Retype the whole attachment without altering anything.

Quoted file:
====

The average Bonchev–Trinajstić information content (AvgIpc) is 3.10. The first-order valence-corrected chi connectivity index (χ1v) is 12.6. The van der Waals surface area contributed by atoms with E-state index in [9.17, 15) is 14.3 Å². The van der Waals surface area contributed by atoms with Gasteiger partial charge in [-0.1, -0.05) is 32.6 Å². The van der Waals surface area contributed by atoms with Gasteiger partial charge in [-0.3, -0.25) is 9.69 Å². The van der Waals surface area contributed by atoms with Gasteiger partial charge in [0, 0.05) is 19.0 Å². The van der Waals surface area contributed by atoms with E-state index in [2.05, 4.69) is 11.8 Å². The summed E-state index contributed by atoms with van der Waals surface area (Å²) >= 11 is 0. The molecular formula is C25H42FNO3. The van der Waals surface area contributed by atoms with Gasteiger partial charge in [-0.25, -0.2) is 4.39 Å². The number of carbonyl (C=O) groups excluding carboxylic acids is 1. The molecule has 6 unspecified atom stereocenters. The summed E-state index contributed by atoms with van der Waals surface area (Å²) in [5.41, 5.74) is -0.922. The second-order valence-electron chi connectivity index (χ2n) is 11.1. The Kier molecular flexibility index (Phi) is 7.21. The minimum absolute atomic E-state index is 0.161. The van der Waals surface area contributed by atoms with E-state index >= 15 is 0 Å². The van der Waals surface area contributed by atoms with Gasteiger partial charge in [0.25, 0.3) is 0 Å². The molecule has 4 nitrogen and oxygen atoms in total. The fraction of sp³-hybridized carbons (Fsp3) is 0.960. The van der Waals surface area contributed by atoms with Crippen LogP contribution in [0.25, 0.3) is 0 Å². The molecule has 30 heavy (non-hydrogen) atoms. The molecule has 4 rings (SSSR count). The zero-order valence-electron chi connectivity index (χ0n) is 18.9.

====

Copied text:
The average Bonchev–Trinajstić information content (AvgIpc) is 3.10. The first-order valence-corrected chi connectivity index (χ1v) is 12.6. The van der Waals surface area contributed by atoms with E-state index in [9.17, 15) is 14.3 Å². The van der Waals surface area contributed by atoms with Gasteiger partial charge in [-0.1, -0.05) is 32.6 Å². The van der Waals surface area contributed by atoms with Gasteiger partial charge in [-0.3, -0.25) is 9.69 Å². The van der Waals surface area contributed by atoms with Gasteiger partial charge in [0, 0.05) is 19.0 Å². The van der Waals surface area contributed by atoms with E-state index in [2.05, 4.69) is 11.8 Å². The summed E-state index contributed by atoms with van der Waals surface area (Å²) >= 11 is 0. The molecular formula is C25H42FNO3. The van der Waals surface area contributed by atoms with Gasteiger partial charge in [-0.25, -0.2) is 4.39 Å². The number of carbonyl (C=O) groups excluding carboxylic acids is 1. The molecule has 6 unspecified atom stereocenters. The summed E-state index contributed by atoms with van der Waals surface area (Å²) in [5.41, 5.74) is -0.922. The second-order valence-electron chi connectivity index (χ2n) is 11.1. The Kier molecular flexibility index (Phi) is 7.21. The minimum absolute atomic E-state index is 0.161. The van der Waals surface area contributed by atoms with E-state index >= 15 is 0 Å². The van der Waals surface area contributed by atoms with Gasteiger partial charge in [0.25, 0.3) is 0 Å². The molecule has 4 nitrogen and oxygen atoms in total. The fraction of sp³-hybridized carbons (Fsp3) is 0.960. The van der Waals surface area contributed by atoms with Crippen LogP contribution in [0.25, 0.3) is 0 Å². The molecule has 30 heavy (non-hydrogen) atoms. The molecule has 4 rings (SSSR count). The zero-order valence-electron chi connectivity index (χ0n) is 18.9.